Investigating the Efficacy of Virtual Experiences on Stress Reduction; How Cultural Attitudes, Familial Dynamics, and Societal Expectations Affect Mental Health Outcomes and Resource Usage for Asian Americans

Xiao, Sophia, School of Engineering and Applied Science, University of Virginia
Seabrook, Bryn, EN-Engineering and Society, University of Virginia
Barnes, Laura, EN-Eng Sys and Environment, University of Virginia

This portfolio consists of two papers that pertain to mental health and care. The technical project explores how stress can be mitigated in an office setting through the use of virtual reality technology. On the other hand, the STS paper identifies and analyzes the unique experiences and factors Asian Americans have that affect how they manifest and react to poor mental health.

Due to rising costs of medical and pharmaceutical treatments, employers are seeking innovative ways to manage healthcare expenses for employees and their dependents. Studies show that 42% of employees report feeling stressed at work and are linked to 15-30% greater healthcare costs (Milenkovic, 2019). This capstone project explores the combination of Attention Restoration Theory and virtual reality (VR) technology as a novel therapy for short- and long-term stress reduction in the workplace. Study participants were guided through a nature or urban environment using the virtual reality program and booth provided by Even Health, or provided with a 2D experience of the same images through a laptop. The participants completed a 10-minute Cognitive Demand Battery that consisted of a Serial 3's subtraction task, a Serial 7's subtraction task, and a Rapid Visual Information Processing task in order to induce minor stress or fatigue prior to the VR and 2D experiences. Biometric data such as heart rate, blood pressure, and galvanic skin response were collected from the participants at various points throughout study in order to measure the changes in stress levels before, during, and after both the “micro-vacation” experiences. The results were analyzed in Qualtrics and R by comparing the VR experience versus 2D experience and the two sub-conditions, participants viewing nature scenes and participants viewing urban scenes, to determine if the nature scenes in VR significantly reduce stress. Statistical tests were used to determine there was a statistically significant difference between the two conditions and corresponding sub-conditions. Based on the previous literature review, we hypothesize that both the conditions in the VR booth will reduce stress levels in participants to a greater degree than the 2D images, but that the extent will be greatest within the nature condition.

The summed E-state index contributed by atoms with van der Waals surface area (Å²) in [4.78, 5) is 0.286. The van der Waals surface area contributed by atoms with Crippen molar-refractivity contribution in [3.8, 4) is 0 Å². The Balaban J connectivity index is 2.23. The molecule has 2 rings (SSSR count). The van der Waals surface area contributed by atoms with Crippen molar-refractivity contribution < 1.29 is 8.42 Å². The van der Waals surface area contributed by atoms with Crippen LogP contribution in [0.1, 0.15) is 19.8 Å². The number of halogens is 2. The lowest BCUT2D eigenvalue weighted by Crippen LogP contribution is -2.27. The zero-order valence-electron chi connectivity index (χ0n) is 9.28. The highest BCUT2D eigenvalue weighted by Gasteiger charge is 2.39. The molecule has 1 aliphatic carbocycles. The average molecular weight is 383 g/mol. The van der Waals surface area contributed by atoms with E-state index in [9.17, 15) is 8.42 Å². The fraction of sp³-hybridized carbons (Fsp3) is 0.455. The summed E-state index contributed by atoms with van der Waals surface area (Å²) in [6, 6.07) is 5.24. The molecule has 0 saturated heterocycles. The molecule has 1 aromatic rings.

Asian Americans have unique cultural values and perspectives that shape how they experience mental illness. Currently, the American mental health system is not adapted to support their cultural needs, which leads to underutilization of mental health resources among Asian Americans. This underutilization is part of a negative feedback loop as it can contribute to even fewer culturally appropriate resources for Asian American since funding is partially dependent on demand and usage. Underutilization can be attributed to a number of factors, such as cultural upbringing, familial dynamics, and societal expectations. It is important to consider the effects of model minority myth and cultural practice of prioritization of family over the individual when evaluating mental health of Asian Americans. The STS frameworks of technological momentum and coproduction is used identify and analyze these factors in order to create a mental health infrastructure that is culturally relevant and effective. The analysis is conducted through literature review of historical cases and examination of clinical studies. Recommendations for increased resource usage for Asian Americans include destigmatizing mental illness through community interventions and education, culturally sensitive training for mental health professionals, incorporating Asian American perspectives when establishing clinical best practices, and increasing awareness about current available resources.

BS (Bachelor of Science)
Technological Momentum, Mental Health, Coproduction, Virtual Reality, Asian American

School of Engineering and Applied Science
Bachelor of Science in Systems and Information Engineering
Technical Advisor: Laura Barnes
STS Advisor: Bryn Seabrook
Technical Team Members: Bailey Biber, Max Dodge, Melanie Gonzalez, Raymond Huang, Liv Johnson, Zach Martin, Amanda Sieger, Vy Lan Tran

All rights reserved (no additional license for public reuse)
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